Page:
I am thrilled to be joined by M.B Earnhardt on my blog today. Her book, about a Wish gone awry, really speaks to me and I urge you all to read it. She has been kind of enough to put some thoughts down about writing her book – specifically about losing her writing-a-sex-scene virginity—something I’m sure many of us can relate to.
Over to M.B., and then read on for details of her book, and to see the awesome cover that the very talented lady designed herself. Oh, and when you get to the bottom of this post, there is a meme that I just love. 🙂 Happy reading.
My favorite part of Switch-A-Wish is the premise. I believe many couples can relate to seeing the world through their partner’s eyes. I would love my husband to see our marriage, parenting and life through my lens.
In thinking about what he’d like me to better understand, I landed on a hard truth. He’d like me to understand his feelings about our sex life. My avid viewing of Dr. Phil and Oprah upheld this conclusion. Married couples who have kids often have problems with sexual intimacy.
After taking time to digest this revelation, I landed on another hard truth: my main characters, a married couple living in each other’s bodies, would have sex as the other person.
At first I thought that maybe I could get away with eliminating sex scenes by stating my main characters didn’t want to do it because it would be too strange. But in trying to justify this, I couldn’t think of one person I knew who would let this opportunity pass unexplored. Sex is too much of the fabric of a marriage to be ignored.
Because of this, Switch-A-Wish has sex scenes. It has descriptive sex scenes. It has scenes that were incredibly uncomfortable to write. I had to suppress my inner prude and let the characters take over in order to get through it. I had to read other sex scenes to find language that would describe what was happening in a way that didn’t sound too vulgar, but also didn’t sound too much like I was trying not to be vulgar.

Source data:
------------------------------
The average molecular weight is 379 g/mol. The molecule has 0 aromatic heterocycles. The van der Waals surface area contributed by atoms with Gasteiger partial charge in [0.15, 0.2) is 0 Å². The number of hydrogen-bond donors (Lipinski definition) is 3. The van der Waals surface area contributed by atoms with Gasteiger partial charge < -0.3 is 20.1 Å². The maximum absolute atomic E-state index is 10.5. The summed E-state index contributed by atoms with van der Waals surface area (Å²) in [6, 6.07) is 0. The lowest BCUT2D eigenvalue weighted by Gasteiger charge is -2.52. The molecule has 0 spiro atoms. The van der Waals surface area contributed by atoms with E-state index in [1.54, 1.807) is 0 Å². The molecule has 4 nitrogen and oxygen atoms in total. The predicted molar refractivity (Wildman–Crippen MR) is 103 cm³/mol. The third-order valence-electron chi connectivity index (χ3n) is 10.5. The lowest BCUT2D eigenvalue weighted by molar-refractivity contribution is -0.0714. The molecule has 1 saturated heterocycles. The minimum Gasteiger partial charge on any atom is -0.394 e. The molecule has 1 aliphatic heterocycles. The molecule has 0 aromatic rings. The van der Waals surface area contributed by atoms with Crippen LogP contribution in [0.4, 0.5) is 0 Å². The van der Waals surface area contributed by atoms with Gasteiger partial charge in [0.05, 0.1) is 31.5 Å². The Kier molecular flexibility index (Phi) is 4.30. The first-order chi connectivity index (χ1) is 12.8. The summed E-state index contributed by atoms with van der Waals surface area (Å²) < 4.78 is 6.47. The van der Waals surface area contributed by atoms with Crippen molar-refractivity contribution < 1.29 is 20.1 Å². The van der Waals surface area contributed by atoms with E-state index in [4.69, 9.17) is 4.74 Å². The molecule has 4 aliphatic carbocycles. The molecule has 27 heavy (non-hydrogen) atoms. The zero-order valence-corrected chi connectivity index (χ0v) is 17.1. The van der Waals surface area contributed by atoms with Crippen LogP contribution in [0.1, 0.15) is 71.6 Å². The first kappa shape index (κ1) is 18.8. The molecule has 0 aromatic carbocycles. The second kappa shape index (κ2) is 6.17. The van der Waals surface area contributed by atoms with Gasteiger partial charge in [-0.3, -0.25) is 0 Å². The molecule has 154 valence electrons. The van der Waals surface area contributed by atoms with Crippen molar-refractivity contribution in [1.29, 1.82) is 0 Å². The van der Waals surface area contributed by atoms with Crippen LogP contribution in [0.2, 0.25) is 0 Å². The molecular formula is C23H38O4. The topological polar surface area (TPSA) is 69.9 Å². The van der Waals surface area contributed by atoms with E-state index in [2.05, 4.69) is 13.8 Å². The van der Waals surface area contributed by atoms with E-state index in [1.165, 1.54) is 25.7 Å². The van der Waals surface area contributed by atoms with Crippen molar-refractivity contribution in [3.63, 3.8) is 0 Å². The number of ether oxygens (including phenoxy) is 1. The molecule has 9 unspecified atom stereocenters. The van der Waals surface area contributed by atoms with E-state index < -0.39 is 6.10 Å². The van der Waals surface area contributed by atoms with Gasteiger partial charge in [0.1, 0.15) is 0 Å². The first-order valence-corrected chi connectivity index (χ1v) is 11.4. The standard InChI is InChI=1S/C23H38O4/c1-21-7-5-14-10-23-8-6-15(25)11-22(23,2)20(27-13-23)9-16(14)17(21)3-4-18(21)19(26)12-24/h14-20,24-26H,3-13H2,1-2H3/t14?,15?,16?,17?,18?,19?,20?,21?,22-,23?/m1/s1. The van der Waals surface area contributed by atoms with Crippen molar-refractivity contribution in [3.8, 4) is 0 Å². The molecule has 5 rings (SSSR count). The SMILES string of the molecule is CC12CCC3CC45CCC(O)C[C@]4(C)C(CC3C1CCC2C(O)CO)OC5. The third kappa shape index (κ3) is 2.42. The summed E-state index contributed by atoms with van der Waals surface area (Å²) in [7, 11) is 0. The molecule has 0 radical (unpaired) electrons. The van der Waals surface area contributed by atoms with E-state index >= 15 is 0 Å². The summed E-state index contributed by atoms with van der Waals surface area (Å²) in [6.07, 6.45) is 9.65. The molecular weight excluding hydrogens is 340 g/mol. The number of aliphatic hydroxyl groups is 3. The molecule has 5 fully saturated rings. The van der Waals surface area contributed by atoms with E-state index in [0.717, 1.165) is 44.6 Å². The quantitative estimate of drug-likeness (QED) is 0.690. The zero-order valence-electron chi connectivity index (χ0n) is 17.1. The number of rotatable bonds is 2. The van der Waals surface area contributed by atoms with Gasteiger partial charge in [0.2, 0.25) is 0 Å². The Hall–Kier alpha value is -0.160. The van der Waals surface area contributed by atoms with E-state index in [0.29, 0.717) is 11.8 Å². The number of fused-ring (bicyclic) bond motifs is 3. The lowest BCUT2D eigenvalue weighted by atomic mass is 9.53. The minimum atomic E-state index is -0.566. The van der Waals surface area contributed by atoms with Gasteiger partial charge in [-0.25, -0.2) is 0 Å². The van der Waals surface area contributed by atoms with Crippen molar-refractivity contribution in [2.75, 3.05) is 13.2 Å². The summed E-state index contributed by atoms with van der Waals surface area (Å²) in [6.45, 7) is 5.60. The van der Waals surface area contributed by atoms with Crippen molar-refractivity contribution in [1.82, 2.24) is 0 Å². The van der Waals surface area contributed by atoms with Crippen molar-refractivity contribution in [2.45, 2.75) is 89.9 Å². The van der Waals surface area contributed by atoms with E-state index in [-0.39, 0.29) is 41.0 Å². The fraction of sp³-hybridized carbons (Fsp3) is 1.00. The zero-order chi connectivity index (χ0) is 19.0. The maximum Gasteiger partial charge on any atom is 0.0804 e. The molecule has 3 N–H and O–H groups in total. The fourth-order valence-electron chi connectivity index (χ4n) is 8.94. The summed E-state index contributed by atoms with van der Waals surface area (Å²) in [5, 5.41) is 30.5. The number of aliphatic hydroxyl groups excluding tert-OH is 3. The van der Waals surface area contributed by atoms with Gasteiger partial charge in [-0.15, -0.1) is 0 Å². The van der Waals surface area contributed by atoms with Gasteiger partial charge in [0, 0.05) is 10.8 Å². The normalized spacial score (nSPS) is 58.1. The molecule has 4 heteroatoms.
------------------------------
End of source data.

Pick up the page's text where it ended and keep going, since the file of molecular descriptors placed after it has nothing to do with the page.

When I was editing the first draft I almost deleted it all because I knew my mom would want to read the book and I couldn’t imagine how embarrassing it would be for her to know what a dirty mind I had.
I had to make justifications that allowed me to move through it. The first is, they are married, and married people should have sex with each other. The second is, even if they weren’t married, our bodies are designed to create and embrace intimacy this way. Third, I’m just editing a rough draft, no one will ever read it. In honesty, it was the third one that worked best.
Now, it’s out there. My voice, my name, my words about sex will be shared with the English reading world. It helps to write this blog post, admitting to the fact that writing about sex was embarrassing. Because it was hard for me, I feel like I’ve accomplished something.
That said, here are a few tips to keep in mind if you ever find yourself writing a story where the characters are going to have sex, and you have to write it down for them:
- Do some research. Don’t run out and have sex with someone and take notes throughout (unless you’re into that, who am I to judge?). I mean go online and read about sex. Go to blogs and discussion forums. Amanda and Chris’ sex lives were not about me. So, looking at other people’s sex lives helped depersonalize the scenes.